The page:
Our trip to Tsukiji Fish Market (築地市場) to try the most famous sushi restaurant, Sushi Dai, was such a special one that there just has to be a separate post for this experience alone!
Sushi Dai Review
To beat the morning’s 2° chill (worsened by the rain!) while waiting for our turn at Sushi Dai, we decided to take turns to sit down at Aiyo Coffee (愛養), a 120-year-old coffee shop famous among the locals. The owner himself brews and makes the coffee, and it was truly bliss. It might be the cold weather or the rustic nuance, but the coffee was miles better than any coffee I’d had in any café in Singapore. But then again, I don’t visit cafés that often, what do I know!
We lined up for roughly 2 hours in the freezing and wet weather, fought with some rude tourists and survived to make it to the legendary Sushi Dai (寿司大).
And, damn if those sushi chefs didn’t know how to start with a bang.
O-toro (fattiest of the fatty tuna) was the first dish in their ¥3900 (about SG$60 back in 2012. Today it would be about SG$45) omakase meal (we had 2 pieces each because we’re awesome and we ordered two meals each. Also we were cold and hungry), and it was downright the best tuna I’ve ever had. The whole piece melted in your mouth. If it wasn’t for the rice, I wouldn’t even need to chew.
Next up was Suzuki (sea bass). I watched as the chef prepared the fish, squeezing a bit of lime juice before giving it to us, specifically telling us “No sauce.” The lime juice gave the delicate fish a great zest, which made for a different sushi experience.
Here goes Tai. ‘Tai’ is red snapper. I’d eaten red snapper sushi before in some sushi chain restaurants and I’d come to believe that it ALWAYS tasted fishy and had a strange, rubbery texture. But then there was this. The real Red snapper turned out to be the BEST of all the sushi here, for me. It was slightly chewy and not as melty as the o-toro, but the fresh taste of the fish (I literally don’t have any other word to describe the taste) was just perfect.
The Uni (sea urchin) was brilliant. Third favourite of my sushi experience, I’d NEVER had uni this amazing before. This wasn’t mushy and tangy at all, it was instead sweet with a very ”ocean-y” taste to it.
The Aji (mackerel) was bright inside and it was really thick. Like half a cm or more. This piece was intense but not fishy at all.
“This one still alive!” were the words of our chef after he placed this wickedly obscure piece of sushi on the table. At first we thought it was some kind of octopus, the Akagai (red clam) was so fresh it was still alive and moving! Chewing the somewhat rubbery creature while the tentacles curled a tiny bit in your mouth was a…unique experience. It was weird. The tasty kind of weird.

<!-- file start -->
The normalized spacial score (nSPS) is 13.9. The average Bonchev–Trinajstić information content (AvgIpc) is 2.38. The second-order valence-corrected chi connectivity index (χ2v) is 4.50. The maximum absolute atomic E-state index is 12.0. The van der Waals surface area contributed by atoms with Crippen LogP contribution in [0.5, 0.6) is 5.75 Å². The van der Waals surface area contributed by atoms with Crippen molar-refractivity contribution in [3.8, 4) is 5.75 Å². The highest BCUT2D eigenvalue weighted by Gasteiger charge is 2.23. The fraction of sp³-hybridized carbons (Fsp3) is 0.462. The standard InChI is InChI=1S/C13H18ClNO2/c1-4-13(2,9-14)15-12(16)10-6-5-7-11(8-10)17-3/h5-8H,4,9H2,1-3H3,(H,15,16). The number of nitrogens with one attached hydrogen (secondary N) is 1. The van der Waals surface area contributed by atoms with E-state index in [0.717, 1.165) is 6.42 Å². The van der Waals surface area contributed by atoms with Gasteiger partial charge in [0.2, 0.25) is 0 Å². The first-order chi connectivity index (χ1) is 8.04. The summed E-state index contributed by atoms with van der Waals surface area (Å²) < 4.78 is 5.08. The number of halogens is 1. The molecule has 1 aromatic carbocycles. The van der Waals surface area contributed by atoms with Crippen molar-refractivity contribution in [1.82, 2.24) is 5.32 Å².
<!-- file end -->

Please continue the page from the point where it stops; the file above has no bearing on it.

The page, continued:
This one was Sawara (sierra). I’ll be truly honest, I don’t particularly remember anything unique about the taste. It was somewhat similar to saba (mackerel).
After such an explosion of flavours from the previous sushi, I was ready for anything. The chefs then served these delicate cubes of yellow egg omelette, all steamy and fluffy. I took a bite expecting, well, egg.
But no, oh no, it was not just any egg. After a bite, it became obvious that the Tamagoyaki (sweet egg omelette) was prepared with such meticulousness that the texture, sweetness and taste were simply perfect. It was amazing how these measly cubes of fried egg could deliver such complex piquancy on your tongue.
The Magurozuke (marinated tuna) had such a deep and intense colour it looked like it was dyed. Seriously, I kept telling my friends that it was literally glistening. It was great too, a different kind of experience from ōtoro, which melted in your mouth – this one was sweet-salty and the chewy texture was fantastic. Immaculately sliced and seasoned, perfection like this is something you can find only in Japan.
Apparently Ankimo, or monkfish liver, is often considered the black truffle of gourmet sushi cuisine or ‘foie gras of the sea’.
I ate it without being sure of what it was (it looked like a piece of cooked fish meat) but when I had the first bite I kind of understood. The liver meat disintegrated and melted and became rainbow as I swallowed it.
The closing item was Anago (sea eel). The flavor was nearly the same as unagi with the same sweetness from the fish and the sauce but the texture was completely different; it was so velvety that it just disintegrated. Light and fluffy, it was incredible. We also saw how the chefs masterfully picked out the tiny bones from each of this sushi in a matter of seconds!
All in all, eating in Sushi Dai was indeed a pleasure, and it was totally worth the torture that was waiting in line for hours and hours since before the first light of day even hit the market. Do give it a try at least once to understand what the fuss is all about, before the fish market relocates to Tokyo Bay in 2016.
Wakkoqu (和黒) Address: 3F Shin-Kobe Oriental Avenue 1, 1-Chome Kitano-cho Chuo-ku Kobe-City 神戸市中央区北野町1丁目1 新神戸オリエンタルアベニュー3F Phone:+8178-262-2838 Hours: 11:45 am – 22:00 pm